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No Second Chances: What to Do After a Botched Execution

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Ohio tried and failed to execute Alva Campbell. The state shouldn't get a second chance.
The pathos and problems of America's death penalty were vividly on display yesterday when Ohio tried and failed to execute Alva Campbell. Immediately after its failure Gov. John Kasich set June 5, 2019, as a new execution date.
This plan for a second execution reveals a glaring inadequacy in the legal standards governing botched executions in the United States.
Campbell was tried and sentenced to die for murdering 18-year-old Charles Dials during a carjacking in 1997. After Campbell exhausted his legal appeals, he was denied clemency by the state parole board and the governor.
By the time the state got around to executing Campbell, he was far from the dangerous criminal of 20 years ago. As is the case with many of America's death-row inmates, the passage of time had inflicted its own punishments.
The inmate Ohio strapped onto the gurney was a 69-year-old man afflicted with serious ailm…

Maldives strips president of death penalty clemency

High Court on Monday annulled the clause giving the president power to grant clemency to convicts on death row.

The case seeking to annul the clause in the Clemency Act, which gives the president the power to turn death sentences into life imprisonment, was filed privately by a group of individuals.

The High Court ended hearings on the case on Thursday.

State is against the case arguing that the clause was in direct contradiction to Islamic law.

The state argued that the authority given to the president by the clause cannot be used in Qisas (the right of a murder victim's nearest relative or Wali [legal guardian] to, if the court approves, take the life of the killer) cases.

The case heard by the 5-judge bench of the appellate court was filed in 2012.

The court ruled that the president cannot grant clemency to convicts on death row in Qisas cases but would be able to exercise the power on other cases involving a death sentence.

Maldives has recently adopted a series of new rules and regulations and is currently drafting a law on death penalty.

The Supreme Court issued new guidelines on Sunday allowing death sentences and public lashing rulings issued by lower courts to be appealed automatically at the High Court.

In a circular, the Supreme Court said if the defendant fails to appeal death sentences and public lashing verdicts within 10 days, the court that had initially issued the verdict should forward the relevant documents to the High Court. The appellate court would have seven days to notify both the defendant and the prosecution of the appeal and during that period should take the necessary steps to begin appeal proceedings, it added.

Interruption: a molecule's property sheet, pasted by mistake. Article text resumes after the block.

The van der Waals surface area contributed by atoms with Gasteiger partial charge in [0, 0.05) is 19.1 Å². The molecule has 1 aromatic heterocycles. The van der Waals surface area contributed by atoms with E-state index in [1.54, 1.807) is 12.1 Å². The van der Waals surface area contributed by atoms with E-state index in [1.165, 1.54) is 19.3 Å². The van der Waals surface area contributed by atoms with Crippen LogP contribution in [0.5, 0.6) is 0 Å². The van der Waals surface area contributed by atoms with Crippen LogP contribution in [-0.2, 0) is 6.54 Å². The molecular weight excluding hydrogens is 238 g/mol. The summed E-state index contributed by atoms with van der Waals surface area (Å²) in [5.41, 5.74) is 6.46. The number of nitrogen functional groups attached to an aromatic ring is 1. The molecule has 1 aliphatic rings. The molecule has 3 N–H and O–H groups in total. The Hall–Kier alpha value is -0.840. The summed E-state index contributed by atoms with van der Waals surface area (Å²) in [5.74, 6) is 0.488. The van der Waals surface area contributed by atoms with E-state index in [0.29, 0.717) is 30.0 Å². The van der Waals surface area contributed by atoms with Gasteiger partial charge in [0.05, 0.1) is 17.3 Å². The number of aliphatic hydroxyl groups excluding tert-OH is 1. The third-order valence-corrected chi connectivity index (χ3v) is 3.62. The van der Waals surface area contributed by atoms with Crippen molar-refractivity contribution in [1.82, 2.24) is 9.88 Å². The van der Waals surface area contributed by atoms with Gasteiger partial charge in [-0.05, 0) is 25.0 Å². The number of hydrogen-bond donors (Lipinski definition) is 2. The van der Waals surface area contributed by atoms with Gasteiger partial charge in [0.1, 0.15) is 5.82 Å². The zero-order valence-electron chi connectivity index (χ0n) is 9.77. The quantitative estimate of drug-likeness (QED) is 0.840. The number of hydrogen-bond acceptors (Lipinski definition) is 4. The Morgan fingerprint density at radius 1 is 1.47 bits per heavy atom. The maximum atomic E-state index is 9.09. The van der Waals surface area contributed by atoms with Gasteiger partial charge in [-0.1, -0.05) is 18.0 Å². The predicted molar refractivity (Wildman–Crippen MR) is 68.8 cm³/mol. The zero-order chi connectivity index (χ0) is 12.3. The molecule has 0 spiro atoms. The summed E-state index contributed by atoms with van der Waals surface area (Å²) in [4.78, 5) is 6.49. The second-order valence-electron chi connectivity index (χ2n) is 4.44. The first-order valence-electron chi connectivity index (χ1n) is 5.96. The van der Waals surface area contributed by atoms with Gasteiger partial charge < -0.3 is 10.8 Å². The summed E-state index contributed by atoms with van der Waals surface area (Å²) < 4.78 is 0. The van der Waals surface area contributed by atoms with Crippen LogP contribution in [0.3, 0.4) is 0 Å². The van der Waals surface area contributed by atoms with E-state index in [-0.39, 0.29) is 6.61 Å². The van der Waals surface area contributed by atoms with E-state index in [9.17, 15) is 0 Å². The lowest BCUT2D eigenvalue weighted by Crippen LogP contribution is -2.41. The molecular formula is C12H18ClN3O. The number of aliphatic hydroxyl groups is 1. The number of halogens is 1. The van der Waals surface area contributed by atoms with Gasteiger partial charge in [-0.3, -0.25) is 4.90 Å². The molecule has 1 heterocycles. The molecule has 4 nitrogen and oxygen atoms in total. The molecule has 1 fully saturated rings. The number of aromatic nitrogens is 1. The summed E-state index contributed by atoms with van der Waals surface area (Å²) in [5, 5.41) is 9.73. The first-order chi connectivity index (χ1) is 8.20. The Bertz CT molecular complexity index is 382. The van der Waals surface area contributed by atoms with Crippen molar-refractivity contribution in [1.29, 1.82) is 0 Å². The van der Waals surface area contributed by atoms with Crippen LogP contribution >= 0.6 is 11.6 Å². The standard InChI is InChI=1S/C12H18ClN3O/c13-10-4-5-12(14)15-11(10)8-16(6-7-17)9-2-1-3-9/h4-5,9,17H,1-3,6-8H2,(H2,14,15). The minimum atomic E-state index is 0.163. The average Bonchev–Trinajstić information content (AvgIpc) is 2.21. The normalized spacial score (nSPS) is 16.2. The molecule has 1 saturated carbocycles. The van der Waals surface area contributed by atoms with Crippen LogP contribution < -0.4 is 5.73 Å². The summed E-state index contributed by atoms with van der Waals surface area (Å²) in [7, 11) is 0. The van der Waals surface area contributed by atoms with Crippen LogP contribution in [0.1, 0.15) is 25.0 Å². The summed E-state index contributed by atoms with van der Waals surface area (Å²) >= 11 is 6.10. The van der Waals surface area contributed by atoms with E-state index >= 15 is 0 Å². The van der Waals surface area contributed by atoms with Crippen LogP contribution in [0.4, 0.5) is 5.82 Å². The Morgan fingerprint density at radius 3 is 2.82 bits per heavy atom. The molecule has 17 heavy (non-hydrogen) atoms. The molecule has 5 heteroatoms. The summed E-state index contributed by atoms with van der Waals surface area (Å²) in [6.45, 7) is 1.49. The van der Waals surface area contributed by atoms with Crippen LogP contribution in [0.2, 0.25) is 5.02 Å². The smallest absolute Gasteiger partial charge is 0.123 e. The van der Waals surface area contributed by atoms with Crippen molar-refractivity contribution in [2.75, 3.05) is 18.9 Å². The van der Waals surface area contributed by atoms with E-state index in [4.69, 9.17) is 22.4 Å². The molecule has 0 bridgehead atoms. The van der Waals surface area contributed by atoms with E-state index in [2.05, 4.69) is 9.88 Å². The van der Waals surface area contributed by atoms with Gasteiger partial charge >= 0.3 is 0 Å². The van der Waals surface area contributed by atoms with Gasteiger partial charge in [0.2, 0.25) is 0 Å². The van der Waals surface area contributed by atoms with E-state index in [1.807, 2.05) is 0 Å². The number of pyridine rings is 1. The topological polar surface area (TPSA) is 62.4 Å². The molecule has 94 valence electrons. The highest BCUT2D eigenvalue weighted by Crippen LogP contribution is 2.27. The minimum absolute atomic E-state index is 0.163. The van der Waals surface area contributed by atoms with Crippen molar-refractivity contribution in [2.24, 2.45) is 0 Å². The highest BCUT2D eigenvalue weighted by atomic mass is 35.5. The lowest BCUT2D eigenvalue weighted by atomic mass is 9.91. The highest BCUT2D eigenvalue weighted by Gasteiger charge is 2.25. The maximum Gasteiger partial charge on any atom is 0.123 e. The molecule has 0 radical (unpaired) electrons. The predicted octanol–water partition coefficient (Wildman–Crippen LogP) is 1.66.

The new rules follow similar guidelines issued by the apex court early this month.

The Supreme Court issued new guidelines on November 8 giving a month-long window for the last chance to appeal death sentences and public lashings backed by High Court.

According to the guidelines, if a defendant fails to appeal a High Court verdict in favour of death sentences and public lashing rulings within a 30-day period, the appeal can then only be filed at the Supreme Court by the prosecution.

The guidelines, included in a circular signed by Chief Justice Abdulla Saeed, did not specifically mention sentences of death and public lashing. However, it says that High Court rulings that need to be reconfirmed by the Supreme Court had to be appealed within 30 days, including public holidays.

Under local laws, the only sentences that need to be reconfirmed by the Supreme Court are death sentences and public lashing verdicts.

Judicature Act earlier granted a 90-day period, excluding public holidays, to appeal rulings by any court.

However, the Supreme Court had in January annulled that clause and issued new guidelines under which rulings issued by lower courts had to be appealed at the High Court within 10 days and appeal over High Court verdicts needed to be filed at the Supreme Court within 60 days.

Meanwhile, the government has included funds in the proposed state budget for next year to establish an execution chamber at the country's main prison to carry out the death penalty.

The state budget for next year, which was approved by the parliament on Monday, includes MVR4 million to build an execution chamber. However, the correctional service was not immediately available for comment.

Maldives adopted a new regulation last year under which lethal injection would be used to implement the death penalty.

However, over mounting pressure from human rights bodies, companies have been refusing to supply the fatal dose to countries still carrying out capital punishment.

Home minister Umar Naseer had earlier said the correctional service would be ready to implement the death penalty by the time a death sentence is upheld by the Supreme Court.

Meanwhile, the government announced on November 16 that it was in the process of drafting legislation on implementing death penalty.

Attorney General Mohamed Anil told reporters that the bill being drafted by his office would expand on the already existing regulations on death penalty. The bill would include procedures on conducting murder investigations, filing charges in such cases and conducting proceedings in murder cases, he added.

There are around 10 people on death row at present, but none of whom has exhausted the appeal process thus far.

Source: haveeru.com, November 30, 2015

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